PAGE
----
"Blackbeard's Ship" Yields New Clues to Pirate Mystery

Brian Handwerk
for National Geographic News
July 12, 2005

The pirate Blackbeard's flagship may finally be yielding its identity after nearly 300 years on the ocean floor. Though researchers have yet to find definitive proof, evidence continues to surface off the coast of North Carolina that wreckage there was once the vessel known as Queen Anne's Revenge.

The wreck has generated attention ever since its 1996 discovery in Beaufort Inlet, North Carolina.

The wreckage includes a dozen cannon and large anchors rated for a 350-ton (355-metric-ton) ship, found amid a mound of debris where records indicate Blackbeard's flagship ran aground in 1718.

"We have extensive historical records, and there is no evidence of any [other] vessel of this kind of armament sinking anywhere during the 18th century on this coast," said Mark Wilde-Ramsing, director of the Queen Anne's Revenge Shipwreck Project, a consortium of researchers investigating the wreck.

Shipwreck records in the region are surprisingly complete. They include accounts of ships lost decades before the QAR and in more remote areas.

"There were people living in the area, and a [different] wreck of this size should not have gone unrecorded," Wilde-Ramsing said. "Beaufort was a little fishing village, and really less than a handful of ships that size were ever reported in the area."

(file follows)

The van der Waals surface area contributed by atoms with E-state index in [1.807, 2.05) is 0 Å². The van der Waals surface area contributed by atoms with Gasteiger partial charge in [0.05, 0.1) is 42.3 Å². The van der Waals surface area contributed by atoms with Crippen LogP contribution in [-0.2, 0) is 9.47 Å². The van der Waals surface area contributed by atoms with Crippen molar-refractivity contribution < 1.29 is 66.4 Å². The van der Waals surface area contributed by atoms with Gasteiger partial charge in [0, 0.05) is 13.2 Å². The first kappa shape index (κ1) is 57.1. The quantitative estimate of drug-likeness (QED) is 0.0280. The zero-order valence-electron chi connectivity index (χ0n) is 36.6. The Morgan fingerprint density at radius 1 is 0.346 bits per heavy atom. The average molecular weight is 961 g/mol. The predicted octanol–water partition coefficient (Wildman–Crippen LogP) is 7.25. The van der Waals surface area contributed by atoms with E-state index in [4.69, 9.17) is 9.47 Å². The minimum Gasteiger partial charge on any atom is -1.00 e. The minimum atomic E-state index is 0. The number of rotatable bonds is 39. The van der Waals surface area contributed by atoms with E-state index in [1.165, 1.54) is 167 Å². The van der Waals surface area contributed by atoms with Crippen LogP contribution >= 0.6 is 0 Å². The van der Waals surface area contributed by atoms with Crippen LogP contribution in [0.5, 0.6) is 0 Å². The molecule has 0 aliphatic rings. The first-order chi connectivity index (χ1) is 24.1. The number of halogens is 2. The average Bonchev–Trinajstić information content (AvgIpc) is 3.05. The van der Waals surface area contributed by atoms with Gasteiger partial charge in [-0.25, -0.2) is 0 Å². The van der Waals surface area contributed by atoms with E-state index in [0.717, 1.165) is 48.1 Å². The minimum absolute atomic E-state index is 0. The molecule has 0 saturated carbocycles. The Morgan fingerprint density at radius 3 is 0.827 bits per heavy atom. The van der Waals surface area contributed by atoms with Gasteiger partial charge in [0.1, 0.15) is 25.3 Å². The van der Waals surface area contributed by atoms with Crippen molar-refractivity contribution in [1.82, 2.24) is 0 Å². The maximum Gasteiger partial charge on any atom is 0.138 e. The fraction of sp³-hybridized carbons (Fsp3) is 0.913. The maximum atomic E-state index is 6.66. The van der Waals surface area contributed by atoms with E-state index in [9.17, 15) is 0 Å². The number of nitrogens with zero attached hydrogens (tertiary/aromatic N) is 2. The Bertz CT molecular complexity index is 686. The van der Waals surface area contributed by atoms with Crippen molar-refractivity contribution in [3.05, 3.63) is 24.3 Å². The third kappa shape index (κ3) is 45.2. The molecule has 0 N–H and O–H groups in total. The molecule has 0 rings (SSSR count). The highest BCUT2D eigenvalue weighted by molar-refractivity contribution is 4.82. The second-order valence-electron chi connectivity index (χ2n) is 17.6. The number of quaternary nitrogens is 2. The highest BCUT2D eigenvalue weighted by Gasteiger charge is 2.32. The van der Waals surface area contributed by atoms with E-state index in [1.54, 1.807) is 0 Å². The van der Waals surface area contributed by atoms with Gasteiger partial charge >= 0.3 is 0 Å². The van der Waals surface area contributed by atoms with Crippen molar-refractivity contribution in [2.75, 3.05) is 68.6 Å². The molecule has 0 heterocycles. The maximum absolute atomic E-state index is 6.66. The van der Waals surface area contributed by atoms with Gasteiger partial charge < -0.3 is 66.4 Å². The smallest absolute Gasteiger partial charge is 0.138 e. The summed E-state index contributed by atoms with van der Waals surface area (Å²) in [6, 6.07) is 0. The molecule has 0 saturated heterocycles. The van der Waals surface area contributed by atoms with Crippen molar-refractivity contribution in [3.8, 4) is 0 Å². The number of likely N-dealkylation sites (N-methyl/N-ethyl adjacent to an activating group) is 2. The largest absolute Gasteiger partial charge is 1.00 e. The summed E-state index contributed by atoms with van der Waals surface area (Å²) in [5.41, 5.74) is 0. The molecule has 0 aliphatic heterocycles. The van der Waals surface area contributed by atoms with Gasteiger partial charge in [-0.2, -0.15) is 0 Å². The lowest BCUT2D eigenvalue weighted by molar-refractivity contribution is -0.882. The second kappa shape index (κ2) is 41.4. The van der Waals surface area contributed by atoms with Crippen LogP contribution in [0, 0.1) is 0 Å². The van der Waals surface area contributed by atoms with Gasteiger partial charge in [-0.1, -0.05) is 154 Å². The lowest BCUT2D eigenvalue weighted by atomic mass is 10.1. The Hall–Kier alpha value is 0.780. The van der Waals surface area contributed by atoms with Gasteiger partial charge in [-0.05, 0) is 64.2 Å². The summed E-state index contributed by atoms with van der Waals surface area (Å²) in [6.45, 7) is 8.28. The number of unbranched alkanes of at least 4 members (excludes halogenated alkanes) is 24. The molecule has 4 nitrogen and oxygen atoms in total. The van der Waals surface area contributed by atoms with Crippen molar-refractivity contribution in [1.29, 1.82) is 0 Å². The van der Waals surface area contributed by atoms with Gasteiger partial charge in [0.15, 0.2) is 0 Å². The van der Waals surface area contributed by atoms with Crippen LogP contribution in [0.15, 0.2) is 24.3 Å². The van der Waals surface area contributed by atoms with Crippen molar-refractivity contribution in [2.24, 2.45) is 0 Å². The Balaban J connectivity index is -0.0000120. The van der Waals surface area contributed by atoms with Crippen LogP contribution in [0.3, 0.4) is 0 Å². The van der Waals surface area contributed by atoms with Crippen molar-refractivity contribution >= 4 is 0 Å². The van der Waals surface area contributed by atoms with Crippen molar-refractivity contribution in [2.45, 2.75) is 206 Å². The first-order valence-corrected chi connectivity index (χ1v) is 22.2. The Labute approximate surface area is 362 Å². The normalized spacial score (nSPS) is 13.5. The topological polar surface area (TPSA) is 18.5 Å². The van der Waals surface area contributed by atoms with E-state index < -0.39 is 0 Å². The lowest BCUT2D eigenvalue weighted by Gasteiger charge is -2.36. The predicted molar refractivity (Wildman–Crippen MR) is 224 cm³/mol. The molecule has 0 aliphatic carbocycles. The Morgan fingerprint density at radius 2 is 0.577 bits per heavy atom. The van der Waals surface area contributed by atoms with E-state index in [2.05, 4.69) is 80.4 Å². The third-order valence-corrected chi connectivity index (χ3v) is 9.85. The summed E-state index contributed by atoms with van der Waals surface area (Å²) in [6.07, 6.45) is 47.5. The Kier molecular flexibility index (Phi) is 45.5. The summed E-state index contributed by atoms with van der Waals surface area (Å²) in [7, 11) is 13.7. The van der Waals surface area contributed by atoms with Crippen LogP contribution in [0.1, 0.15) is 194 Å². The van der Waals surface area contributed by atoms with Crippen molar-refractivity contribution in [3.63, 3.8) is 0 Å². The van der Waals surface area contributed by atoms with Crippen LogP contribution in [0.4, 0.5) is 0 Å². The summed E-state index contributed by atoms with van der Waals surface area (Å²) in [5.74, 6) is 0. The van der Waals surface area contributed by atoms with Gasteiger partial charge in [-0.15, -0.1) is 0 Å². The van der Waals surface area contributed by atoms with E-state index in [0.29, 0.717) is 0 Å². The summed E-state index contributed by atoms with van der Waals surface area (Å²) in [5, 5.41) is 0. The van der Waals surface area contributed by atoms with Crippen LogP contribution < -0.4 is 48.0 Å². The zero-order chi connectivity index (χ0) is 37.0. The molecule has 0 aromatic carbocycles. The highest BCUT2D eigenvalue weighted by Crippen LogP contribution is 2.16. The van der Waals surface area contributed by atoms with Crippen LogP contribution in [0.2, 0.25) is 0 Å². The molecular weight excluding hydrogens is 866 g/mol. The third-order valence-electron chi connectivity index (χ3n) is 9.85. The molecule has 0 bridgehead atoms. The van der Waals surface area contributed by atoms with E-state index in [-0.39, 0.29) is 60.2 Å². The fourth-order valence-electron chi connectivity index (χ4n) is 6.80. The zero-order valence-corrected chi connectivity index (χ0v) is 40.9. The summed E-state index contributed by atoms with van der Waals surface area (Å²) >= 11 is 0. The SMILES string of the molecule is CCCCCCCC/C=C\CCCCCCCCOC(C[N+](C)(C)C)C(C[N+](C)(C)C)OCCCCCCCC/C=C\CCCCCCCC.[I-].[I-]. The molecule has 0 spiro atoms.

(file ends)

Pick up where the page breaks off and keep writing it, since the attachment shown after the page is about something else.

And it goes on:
Blackbeard captured a French slaver known as La Concorde in 1717 and renamed it Queen Anne's Revenge. He captained the ship until it ran aground, perhaps intentionally, at Beaufort Inlet in June 1718. (For more on Blackbeard, see sidebar.)

Some accounts at the time suggested that Blackbeard wanted to break up his crew of some 300 to 400 men—and keep the choicest booty for himself.

The ship is still officially classified as "believed to be" the QAR. But mounting evidence suggests to many that the wreck is that of Blackbeard's ship.

"It's not like CSI," said Cheryl Ward, a Florida State University maritime archaeologist not involved in the project. "In the real world nobody solves anything in a 24-hour period. We may never get a definitive answer, but I think that they've got a very good case for this being the Queen Anne's Revenge. I certainly know of nothing they've found to suggest that it can't be."

Evidence Rises From the Deep

Assorted cannonballs and ammunition found at the wreck suggest that the ship had been significantly armed. To date the site has yielded 24 cannon.

Continued on Next Page >>


SOURCES AND RELATED WEB SITES

ADVERTISEMENT

NATIONAL GEOGRAPHIC'S PHOTO OF THE DAY

NEWS FEEDS     After installing a news reader, click on this icon to download National Geographic News's XML/RSS feed.   After installing a news reader, click on this icon to download National Geographic News's XML/RSS feed.

Get our news delivered directly to your desktop—free.
How to Use XML or RSS

National Geographic Daily News To-Go

Listen to your favorite National Geographic news daily, anytime, anywhere from your mobile phone. No wires or syncing. Download Stitcher free today.
Click here to get 12 months of National Geographic Magazine for $15.